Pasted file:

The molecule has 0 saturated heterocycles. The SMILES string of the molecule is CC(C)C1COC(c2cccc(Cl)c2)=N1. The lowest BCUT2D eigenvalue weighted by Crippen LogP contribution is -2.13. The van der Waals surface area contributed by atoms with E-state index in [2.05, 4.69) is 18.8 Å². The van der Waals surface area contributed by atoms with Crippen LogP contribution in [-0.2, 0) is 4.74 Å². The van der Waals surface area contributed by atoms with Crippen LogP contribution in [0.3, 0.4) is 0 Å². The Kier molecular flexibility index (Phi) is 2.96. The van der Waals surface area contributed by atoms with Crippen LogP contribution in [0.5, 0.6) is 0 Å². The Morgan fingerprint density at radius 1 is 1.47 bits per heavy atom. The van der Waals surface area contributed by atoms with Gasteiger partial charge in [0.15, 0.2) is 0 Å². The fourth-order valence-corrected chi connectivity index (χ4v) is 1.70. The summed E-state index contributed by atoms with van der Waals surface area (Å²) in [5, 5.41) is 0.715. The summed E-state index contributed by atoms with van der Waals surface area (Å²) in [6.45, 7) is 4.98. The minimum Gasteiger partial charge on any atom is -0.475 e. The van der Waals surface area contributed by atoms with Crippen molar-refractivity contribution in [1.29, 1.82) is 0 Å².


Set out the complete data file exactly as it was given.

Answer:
The molecule has 0 saturated heterocycles. The SMILES string of the molecule is CC(C)C1COC(c2cccc(Cl)c2)=N1. The lowest BCUT2D eigenvalue weighted by Crippen LogP contribution is -2.13. The van der Waals surface area contributed by atoms with E-state index in [2.05, 4.69) is 18.8 Å². The van der Waals surface area contributed by atoms with Crippen LogP contribution in [-0.2, 0) is 4.74 Å². The van der Waals surface area contributed by atoms with Crippen LogP contribution in [0.3, 0.4) is 0 Å². The Kier molecular flexibility index (Phi) is 2.96. The van der Waals surface area contributed by atoms with Crippen LogP contribution in [0.5, 0.6) is 0 Å². The Morgan fingerprint density at radius 1 is 1.47 bits per heavy atom. The van der Waals surface area contributed by atoms with Gasteiger partial charge in [0.15, 0.2) is 0 Å². The fourth-order valence-corrected chi connectivity index (χ4v) is 1.70. The summed E-state index contributed by atoms with van der Waals surface area (Å²) in [5, 5.41) is 0.715. The summed E-state index contributed by atoms with van der Waals surface area (Å²) in [6.45, 7) is 4.98. The minimum Gasteiger partial charge on any atom is -0.475 e. The van der Waals surface area contributed by atoms with Crippen molar-refractivity contribution in [1.29, 1.82) is 0 Å².